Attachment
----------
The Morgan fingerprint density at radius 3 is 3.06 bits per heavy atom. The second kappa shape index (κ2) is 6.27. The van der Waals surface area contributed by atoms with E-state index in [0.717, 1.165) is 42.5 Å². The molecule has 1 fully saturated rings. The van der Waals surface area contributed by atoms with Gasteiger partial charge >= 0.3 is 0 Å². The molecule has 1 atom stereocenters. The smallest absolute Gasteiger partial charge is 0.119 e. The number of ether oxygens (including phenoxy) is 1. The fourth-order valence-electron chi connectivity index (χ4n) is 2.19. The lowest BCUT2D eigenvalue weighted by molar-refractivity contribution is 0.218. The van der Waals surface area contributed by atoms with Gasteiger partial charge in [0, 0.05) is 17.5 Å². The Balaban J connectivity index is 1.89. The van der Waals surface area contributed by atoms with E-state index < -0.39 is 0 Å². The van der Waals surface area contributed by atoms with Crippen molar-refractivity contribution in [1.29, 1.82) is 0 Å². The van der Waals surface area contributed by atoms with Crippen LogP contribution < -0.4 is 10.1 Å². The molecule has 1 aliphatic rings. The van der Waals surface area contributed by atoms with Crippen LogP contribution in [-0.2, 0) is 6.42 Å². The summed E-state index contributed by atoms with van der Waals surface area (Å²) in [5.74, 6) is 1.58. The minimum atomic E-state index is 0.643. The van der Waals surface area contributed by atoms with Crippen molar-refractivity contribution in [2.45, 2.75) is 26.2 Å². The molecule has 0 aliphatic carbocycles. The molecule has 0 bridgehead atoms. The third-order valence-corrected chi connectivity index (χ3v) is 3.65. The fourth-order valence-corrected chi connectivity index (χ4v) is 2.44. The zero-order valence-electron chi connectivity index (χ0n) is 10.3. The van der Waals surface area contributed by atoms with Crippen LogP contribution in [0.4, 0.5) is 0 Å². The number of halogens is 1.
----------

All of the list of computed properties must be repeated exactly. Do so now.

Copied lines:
The Morgan fingerprint density at radius 3 is 3.06 bits per heavy atom. The second kappa shape index (κ2) is 6.27. The van der Waals surface area contributed by atoms with E-state index in [0.717, 1.165) is 42.5 Å². The molecule has 1 fully saturated rings. The van der Waals surface area contributed by atoms with Gasteiger partial charge >= 0.3 is 0 Å². The molecule has 1 atom stereocenters. The smallest absolute Gasteiger partial charge is 0.119 e. The number of ether oxygens (including phenoxy) is 1. The fourth-order valence-electron chi connectivity index (χ4n) is 2.19. The lowest BCUT2D eigenvalue weighted by molar-refractivity contribution is 0.218. The van der Waals surface area contributed by atoms with Gasteiger partial charge in [0, 0.05) is 17.5 Å². The Balaban J connectivity index is 1.89. The van der Waals surface area contributed by atoms with E-state index < -0.39 is 0 Å². The van der Waals surface area contributed by atoms with Crippen molar-refractivity contribution in [1.29, 1.82) is 0 Å². The van der Waals surface area contributed by atoms with Crippen LogP contribution < -0.4 is 10.1 Å². The molecule has 1 aliphatic rings. The van der Waals surface area contributed by atoms with Crippen LogP contribution in [-0.2, 0) is 6.42 Å². The summed E-state index contributed by atoms with van der Waals surface area (Å²) in [5.74, 6) is 1.58. The minimum atomic E-state index is 0.643. The van der Waals surface area contributed by atoms with Crippen molar-refractivity contribution in [2.45, 2.75) is 26.2 Å². The molecule has 0 aliphatic carbocycles. The molecule has 0 bridgehead atoms. The third-order valence-corrected chi connectivity index (χ3v) is 3.65. The fourth-order valence-corrected chi connectivity index (χ4v) is 2.44. The zero-order valence-electron chi connectivity index (χ0n) is 10.3. The van der Waals surface area contributed by atoms with Crippen LogP contribution in [0.4, 0.5) is 0 Å². The number of halogens is 1.